This blog-post, published on May 20 for the FCRN, is written by Professor Michael Hamm, C.S. Mott Professor of Sustainable Agriculture – Michigan State University and Director of the MSU Center for Regional Food Systems. It’s the first in a series on the value of city region food systems.
This first piece “explore[s] ways to look at city region food systems – recognizing they will exist in a wide range of ecological, social, and political environments”.
This from the introduction:
“We face a historic food challenge. A report  from the United Nations highlights the growth trends of various sized cities (see adjacent figure). Today about four billion people live in cities- half in cities under 500,000. There are 417 cities with 1-5 million people today and will be 558 in 2030. During this time period cities over 500,000 will increase from 1,000 to 1,400. This, I think, begs several questions. How will all people in these cities have access to a daily, healthy diet and where will it come from? Will all these people go through a nutrition transition  (a diet higher in animal products and greatly increased calorie consumption) as incomes increase and will others improve their dietary patterns  from the disease-promoting practices of today? How will supply chains evolve to both increase livelihood opportunities and supply safe, nutritious food to all these city residents? How will climate change and fresh water challenges differentially impact food security in different cities? How will we manage the increased amounts of urban human and food waste? How do we move to food systems that are increasingly more sustainable as well as resilient? These contested questions with ideological, economic, and political overtones present wicked problems without turnkey answers or immediately recognizable solutions.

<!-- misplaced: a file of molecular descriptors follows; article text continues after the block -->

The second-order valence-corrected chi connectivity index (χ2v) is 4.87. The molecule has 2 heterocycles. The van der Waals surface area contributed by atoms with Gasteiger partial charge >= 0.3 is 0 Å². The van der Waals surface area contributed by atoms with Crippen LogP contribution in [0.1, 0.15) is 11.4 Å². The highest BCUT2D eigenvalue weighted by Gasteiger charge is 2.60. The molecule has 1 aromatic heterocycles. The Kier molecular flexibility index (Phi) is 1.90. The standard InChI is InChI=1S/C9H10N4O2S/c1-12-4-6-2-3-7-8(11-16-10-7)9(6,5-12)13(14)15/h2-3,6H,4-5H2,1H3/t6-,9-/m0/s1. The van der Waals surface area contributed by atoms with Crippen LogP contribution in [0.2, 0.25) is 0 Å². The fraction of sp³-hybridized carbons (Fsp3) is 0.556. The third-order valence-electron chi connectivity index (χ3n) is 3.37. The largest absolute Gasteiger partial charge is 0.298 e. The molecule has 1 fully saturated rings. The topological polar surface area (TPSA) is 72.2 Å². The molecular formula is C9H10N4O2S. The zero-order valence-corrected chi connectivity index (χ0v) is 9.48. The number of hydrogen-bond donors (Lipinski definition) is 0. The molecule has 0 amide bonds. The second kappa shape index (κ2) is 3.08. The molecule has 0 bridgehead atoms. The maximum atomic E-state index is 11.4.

Since this is where the bulk of people will be living and where the greatest challenges will be in ensuring a safe and nutritious daily food supply, it makes sense to focus heavily on city regions . This is beginning to happen, with a number of international organizations including FAO , IUFN , The Princes Charities International Sustainability Unit  and a host of others building a development agenda. However, moving from where we are to where we will be in 2030, 2040, or 2050 (or whatever year you wish to pick) looks very different across the world and within specific city regions. In most of the developed world we have systematically (if unconsciously) dismantled regional food production, distribution, and processing infrastructure over the last century.”
The full piece can be found here